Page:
weather icon Clear

Man again sentenced to 15 to 44 years in prison for DUI crash that killed 2

Updated January 25, 2022 - 1:48 pm

Following a Nevada Supreme Court ruling overturning the original sentence for a man who pleaded guilty in a fatal DUI crash, a new judge on Tuesday imposed the same prison term.

In October 2019, District Judge Cristina Silva ordered Henry Aparicio to serve 15 to 44 years in prison for the high-speed crash that killed husband and wife Damaso Puente, 39, and Christa Puente, 33.

“I have considered Judge Silva’s prior sentence, and I don’t believe it to be unreasonable,” District Judge Jerry Wiese said Tuesday before issuing the same sentence.

This past October, the Supreme Court overturned Silva’s decision after finding that she should not have considered the majority of the nearly 50 victim impact statements prosecutors presented.

Silva had accepted dozens of the statements under the constitutional amendment known as Marsy’s Law, which she wrongly concluded applied to “anyone who’s impacted by the crime.” The Supreme Court ruled that under both the amendment and state law, a victim is defined as someone “injured or directly and proximately harmed” by the crime, according to a decision authored by Chief Justice James Hardesty.

“We are required to vacate the sentence and remand this case, despite the inevitable pain and distress this will cause the surviving family members to again participate in a sentencing hearing, because it is not clear that the district court would have imposed the same sentence absent these errors,” Hardesty wrote.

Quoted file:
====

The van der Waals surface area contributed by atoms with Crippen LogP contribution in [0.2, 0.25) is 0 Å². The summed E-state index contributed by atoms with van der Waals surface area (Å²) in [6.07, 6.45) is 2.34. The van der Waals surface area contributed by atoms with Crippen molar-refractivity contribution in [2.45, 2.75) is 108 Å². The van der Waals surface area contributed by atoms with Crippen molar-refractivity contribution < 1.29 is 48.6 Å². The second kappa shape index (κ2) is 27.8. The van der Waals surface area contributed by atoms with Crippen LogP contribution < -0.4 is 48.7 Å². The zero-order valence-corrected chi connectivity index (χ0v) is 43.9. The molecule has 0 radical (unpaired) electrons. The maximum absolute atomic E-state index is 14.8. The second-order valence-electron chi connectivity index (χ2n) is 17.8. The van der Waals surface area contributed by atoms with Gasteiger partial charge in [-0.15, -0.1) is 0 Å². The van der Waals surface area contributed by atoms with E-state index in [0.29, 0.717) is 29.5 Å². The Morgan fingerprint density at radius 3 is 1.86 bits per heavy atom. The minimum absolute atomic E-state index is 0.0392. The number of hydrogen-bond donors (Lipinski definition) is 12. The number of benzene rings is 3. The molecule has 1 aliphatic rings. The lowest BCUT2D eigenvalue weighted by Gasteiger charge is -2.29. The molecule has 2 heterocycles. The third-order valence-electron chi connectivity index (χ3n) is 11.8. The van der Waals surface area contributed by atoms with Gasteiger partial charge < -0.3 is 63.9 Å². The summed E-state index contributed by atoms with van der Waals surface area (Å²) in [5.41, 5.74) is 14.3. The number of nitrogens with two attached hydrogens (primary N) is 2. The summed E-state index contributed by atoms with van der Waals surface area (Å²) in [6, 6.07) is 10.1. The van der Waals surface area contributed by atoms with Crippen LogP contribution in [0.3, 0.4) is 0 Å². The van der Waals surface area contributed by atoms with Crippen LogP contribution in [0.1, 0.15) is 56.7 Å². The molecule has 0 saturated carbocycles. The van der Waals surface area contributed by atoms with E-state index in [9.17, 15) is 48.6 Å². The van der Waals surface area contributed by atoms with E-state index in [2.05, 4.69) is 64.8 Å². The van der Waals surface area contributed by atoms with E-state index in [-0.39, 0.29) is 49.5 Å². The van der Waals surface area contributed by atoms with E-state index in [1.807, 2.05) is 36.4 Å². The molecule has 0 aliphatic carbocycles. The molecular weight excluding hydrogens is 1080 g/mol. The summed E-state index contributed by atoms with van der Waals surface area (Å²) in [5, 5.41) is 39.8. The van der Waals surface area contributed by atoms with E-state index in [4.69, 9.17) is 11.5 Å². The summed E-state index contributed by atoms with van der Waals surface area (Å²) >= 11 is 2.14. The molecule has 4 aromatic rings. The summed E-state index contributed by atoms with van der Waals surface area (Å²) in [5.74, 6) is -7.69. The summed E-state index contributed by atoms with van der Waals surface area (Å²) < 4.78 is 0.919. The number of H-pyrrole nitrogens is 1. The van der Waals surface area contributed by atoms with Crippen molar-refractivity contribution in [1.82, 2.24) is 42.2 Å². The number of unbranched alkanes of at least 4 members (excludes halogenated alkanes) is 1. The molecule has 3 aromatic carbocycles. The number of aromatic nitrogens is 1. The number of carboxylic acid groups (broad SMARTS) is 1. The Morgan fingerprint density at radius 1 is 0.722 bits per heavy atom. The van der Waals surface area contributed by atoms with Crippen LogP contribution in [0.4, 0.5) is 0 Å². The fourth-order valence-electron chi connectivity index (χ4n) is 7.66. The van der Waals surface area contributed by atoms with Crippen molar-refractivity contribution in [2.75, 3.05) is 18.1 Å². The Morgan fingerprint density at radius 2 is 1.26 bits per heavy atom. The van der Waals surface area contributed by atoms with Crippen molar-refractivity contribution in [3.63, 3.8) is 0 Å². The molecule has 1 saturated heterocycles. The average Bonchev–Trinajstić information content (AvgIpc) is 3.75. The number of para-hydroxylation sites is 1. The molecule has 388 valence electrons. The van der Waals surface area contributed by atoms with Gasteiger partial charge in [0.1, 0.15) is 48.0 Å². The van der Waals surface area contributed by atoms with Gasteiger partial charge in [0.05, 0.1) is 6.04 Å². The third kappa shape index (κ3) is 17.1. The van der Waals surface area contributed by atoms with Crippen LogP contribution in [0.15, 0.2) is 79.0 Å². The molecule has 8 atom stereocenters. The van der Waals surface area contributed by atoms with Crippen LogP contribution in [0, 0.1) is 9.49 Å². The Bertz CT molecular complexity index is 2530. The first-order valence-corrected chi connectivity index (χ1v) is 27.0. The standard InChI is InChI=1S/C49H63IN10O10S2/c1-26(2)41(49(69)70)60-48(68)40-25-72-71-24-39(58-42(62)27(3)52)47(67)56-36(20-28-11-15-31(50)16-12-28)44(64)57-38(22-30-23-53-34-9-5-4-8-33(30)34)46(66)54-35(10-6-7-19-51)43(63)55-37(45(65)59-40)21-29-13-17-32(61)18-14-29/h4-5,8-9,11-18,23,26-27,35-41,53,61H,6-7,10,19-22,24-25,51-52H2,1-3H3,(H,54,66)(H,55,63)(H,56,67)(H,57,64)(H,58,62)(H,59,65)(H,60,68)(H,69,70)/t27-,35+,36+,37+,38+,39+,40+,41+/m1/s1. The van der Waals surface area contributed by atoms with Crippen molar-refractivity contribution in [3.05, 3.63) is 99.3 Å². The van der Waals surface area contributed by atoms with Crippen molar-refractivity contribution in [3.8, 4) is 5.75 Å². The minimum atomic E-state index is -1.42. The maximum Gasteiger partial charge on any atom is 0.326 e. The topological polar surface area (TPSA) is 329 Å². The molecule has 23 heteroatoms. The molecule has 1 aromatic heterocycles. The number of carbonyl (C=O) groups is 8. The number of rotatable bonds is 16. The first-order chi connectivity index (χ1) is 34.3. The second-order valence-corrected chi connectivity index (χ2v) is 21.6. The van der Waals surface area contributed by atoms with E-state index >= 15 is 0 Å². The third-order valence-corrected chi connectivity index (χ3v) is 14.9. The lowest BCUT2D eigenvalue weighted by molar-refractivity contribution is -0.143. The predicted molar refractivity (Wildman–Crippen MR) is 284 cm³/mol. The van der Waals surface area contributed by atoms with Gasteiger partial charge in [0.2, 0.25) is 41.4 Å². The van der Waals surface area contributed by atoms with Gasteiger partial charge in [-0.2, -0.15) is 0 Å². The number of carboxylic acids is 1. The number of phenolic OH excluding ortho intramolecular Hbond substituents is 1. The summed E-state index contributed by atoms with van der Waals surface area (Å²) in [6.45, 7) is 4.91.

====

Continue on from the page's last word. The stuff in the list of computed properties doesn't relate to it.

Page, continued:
Aparicio’s defense attorney, Damian Sheets, said Tuesday he may appeal Wiese’s decision because the judge said he considered Silva’s order, although the Supreme Court decided it was flawed, and sentenced Aparicio to the same time in prison.

“I think there’s going to be some very legitimate concern,” Sheets said.

During the hearing, Sheets said Aparicio developed an alcohol addiction after his time in the military and had no prior criminal history.

Aparicio, who appeared through a video call, told the judge that he continues to be wracked with guilt over the crash.

“I did not mean to go out there that night and take two lives away,” Aparicio said through tears. “I’m not a bad man, I promise you, I swear.”

Prosecutors have said Aparicio was speeding on Sahara Avenue in May 2018 when his Mercedes-Benz C250 slammed into the back of a Toyota Prius stopped at Hualapai Way, killing the Puentes.

Aparicio, now 27, was driving nearly 100 mph, according to the Supreme Court decision.

His blood alcohol level was about four times the legal limit at the time of the crash, officials have said.

“Unfortunately, it’s not over,” Christa Puente’s mother, Diane Malone, said after Tuesday’s hearing. “We have to deal with him for the rest of our lives, and we have to deal with the devastating loss of Christa and Damaso for the rest of our lives. That never really goes away.”

Malone sobbed as she told Wiese about her daughter. Christa Puenta loved to learn and pursued dozens of hobbies when not working as an oncology nurse, her mother said. The 33-year-old was a registered organ donor, but her family was unable to fulfill that wish due to the injuries she suffered in the crash.

“He crushed them like someone stepping on an aluminum can,” said Christa Puenta’s father, Daniel Malone. “They never had a chance.”

Diane Malone, who spoke for more than 40 minutes during the hearing, urged the judge to give Aparicio a lengthy sentence.

“How many innocent people have to die?” she said. “The only deterrent that I see is tougher penalties, tougher sentences for those who choose to drive drunk.”

Contact Katelyn Newberg at knewberg@reviewjournal.com or 702-383-0240. Follow @k_newberg on Twitter.

Don't miss the big stories. Like us on Facebook.